A 14-year-old Indian-American girl has discovered something that could prove to be a potential treatment for COVID-19 for which she has won a USD 25,000 in the young scientist challenge and an exclusive 3M Mentorship.

Meet Anika Chebrolu, who is an eighth grader from Frisco in Texas and has won the 3M Young Scientist Challenge. The 3M Challenge Website citing he work says that Anika's work comprises using in-silico methodology for drug discovery to find a molecule that can selectively bind to the Spike protein of SARS-CoV-2 virus in an attempt to find a cure for the coronavirus pandemic.

Anika Chebrolu

3M is an American manufacturing company based in Minnesota. Denise Rutherford, senior vice-president of Corporate Affairs at 3M, said in a message that the need of the hour is quality STEM education especially amidst the challenges of a global pandemic.

Anika's journey to 2020 Top Young Scientist

Anika had a severe bout of influenza in 2019 and it was then that she decided to take part in the Young Scientist Challenge. Since the illness she has been yearning to find a cure for influenza. However, she became even more determined after the COVID-19 pandemic hit.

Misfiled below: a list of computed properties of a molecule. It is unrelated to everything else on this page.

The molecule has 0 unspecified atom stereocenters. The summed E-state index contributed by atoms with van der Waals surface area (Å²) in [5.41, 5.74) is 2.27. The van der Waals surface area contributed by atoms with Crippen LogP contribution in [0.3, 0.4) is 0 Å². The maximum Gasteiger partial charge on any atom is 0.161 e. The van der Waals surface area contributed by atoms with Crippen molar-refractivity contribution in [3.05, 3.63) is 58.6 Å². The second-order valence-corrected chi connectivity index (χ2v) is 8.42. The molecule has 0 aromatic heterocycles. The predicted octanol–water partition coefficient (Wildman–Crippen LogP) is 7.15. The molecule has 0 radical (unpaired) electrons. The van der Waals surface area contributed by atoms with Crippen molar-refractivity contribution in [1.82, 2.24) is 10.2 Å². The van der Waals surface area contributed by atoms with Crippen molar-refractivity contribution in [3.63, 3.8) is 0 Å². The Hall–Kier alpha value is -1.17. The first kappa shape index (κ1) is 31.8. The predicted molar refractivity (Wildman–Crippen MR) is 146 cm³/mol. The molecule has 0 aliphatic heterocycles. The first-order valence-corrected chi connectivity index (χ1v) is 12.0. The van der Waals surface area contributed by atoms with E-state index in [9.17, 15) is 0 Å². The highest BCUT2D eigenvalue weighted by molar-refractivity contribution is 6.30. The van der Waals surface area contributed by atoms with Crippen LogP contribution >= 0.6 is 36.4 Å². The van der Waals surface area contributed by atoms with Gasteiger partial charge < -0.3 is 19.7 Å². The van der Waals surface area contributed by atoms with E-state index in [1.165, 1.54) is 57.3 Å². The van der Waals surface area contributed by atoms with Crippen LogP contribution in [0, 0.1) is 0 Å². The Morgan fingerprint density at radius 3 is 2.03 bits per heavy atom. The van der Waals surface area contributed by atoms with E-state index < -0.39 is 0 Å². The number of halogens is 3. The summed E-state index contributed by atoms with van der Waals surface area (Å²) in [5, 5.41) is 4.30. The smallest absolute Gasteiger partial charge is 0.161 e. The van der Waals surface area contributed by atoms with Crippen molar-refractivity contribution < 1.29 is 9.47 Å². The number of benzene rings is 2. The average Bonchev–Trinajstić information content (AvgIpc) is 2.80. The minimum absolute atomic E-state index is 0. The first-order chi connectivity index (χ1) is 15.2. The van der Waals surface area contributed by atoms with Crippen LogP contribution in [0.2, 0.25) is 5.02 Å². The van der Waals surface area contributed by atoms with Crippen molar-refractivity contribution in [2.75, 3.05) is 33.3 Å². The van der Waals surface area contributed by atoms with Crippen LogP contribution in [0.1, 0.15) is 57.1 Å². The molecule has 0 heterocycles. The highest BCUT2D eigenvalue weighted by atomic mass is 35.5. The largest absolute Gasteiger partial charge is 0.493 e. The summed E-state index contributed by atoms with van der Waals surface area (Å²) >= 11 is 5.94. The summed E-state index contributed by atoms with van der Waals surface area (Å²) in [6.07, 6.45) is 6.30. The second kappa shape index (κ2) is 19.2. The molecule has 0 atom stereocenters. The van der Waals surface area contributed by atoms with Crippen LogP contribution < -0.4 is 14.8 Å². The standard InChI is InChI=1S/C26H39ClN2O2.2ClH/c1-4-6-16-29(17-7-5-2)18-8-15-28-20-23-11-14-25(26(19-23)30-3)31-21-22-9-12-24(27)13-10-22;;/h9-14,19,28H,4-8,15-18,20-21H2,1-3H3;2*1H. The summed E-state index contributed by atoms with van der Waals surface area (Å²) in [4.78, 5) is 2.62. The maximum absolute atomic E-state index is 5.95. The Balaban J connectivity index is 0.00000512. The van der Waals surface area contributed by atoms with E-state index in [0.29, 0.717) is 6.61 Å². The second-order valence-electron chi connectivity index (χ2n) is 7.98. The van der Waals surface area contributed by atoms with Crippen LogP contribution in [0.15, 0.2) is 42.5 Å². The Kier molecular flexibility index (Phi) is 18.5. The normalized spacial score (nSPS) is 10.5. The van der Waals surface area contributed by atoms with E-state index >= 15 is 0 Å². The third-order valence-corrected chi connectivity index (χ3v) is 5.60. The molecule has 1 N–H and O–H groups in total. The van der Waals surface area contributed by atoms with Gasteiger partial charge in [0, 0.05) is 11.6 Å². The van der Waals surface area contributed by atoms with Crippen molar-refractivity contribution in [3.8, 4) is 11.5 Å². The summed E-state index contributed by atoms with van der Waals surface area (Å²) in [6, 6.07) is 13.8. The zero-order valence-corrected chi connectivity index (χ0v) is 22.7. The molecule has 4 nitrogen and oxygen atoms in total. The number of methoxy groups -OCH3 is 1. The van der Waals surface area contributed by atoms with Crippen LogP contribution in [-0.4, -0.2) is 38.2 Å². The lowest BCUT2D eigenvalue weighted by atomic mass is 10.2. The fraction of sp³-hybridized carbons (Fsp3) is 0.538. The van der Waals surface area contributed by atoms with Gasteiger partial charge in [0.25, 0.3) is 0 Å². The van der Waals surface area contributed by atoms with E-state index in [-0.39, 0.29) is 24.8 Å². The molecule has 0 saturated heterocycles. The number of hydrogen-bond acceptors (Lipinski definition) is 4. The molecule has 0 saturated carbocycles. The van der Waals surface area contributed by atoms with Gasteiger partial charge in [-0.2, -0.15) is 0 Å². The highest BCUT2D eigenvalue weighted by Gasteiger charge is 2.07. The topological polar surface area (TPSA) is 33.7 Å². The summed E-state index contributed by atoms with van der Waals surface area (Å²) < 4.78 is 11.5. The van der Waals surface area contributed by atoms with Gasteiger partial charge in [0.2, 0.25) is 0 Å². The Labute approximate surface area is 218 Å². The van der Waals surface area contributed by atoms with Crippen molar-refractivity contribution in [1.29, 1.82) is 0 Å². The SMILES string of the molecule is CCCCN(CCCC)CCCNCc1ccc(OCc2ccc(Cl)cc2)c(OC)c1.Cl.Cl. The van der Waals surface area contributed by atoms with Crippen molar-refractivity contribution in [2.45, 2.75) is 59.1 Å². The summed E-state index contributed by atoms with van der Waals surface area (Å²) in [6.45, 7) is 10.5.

Apart from Anika, there were nine other finalists in this year's 3M Young Scientist Challenge.

Anika got to work with Corporate Scientist Dr Mahfuza Ali and her idea was transformed into reality under Dr Ali's mentorship. Her work was evaluated on a series of challenges and the presentation of her completed innovation.

She stated that she is humbled at her selection as the competition was tough and all the projects submitted were excellent. She wants to become a medical researcher and professor when she grows up and is very fond of science.

She plans not to stop here and aims to work alongside scientists and researchers who are making every possible attempt to control the mortality and morbidity of the pandemic by developing her findings into an actual cure for the virus.

She says that though her efforts are like a drop in the ocean but virologists and drug development specialists will be able to determine how successful her efforts are based on how she develops this molecule further.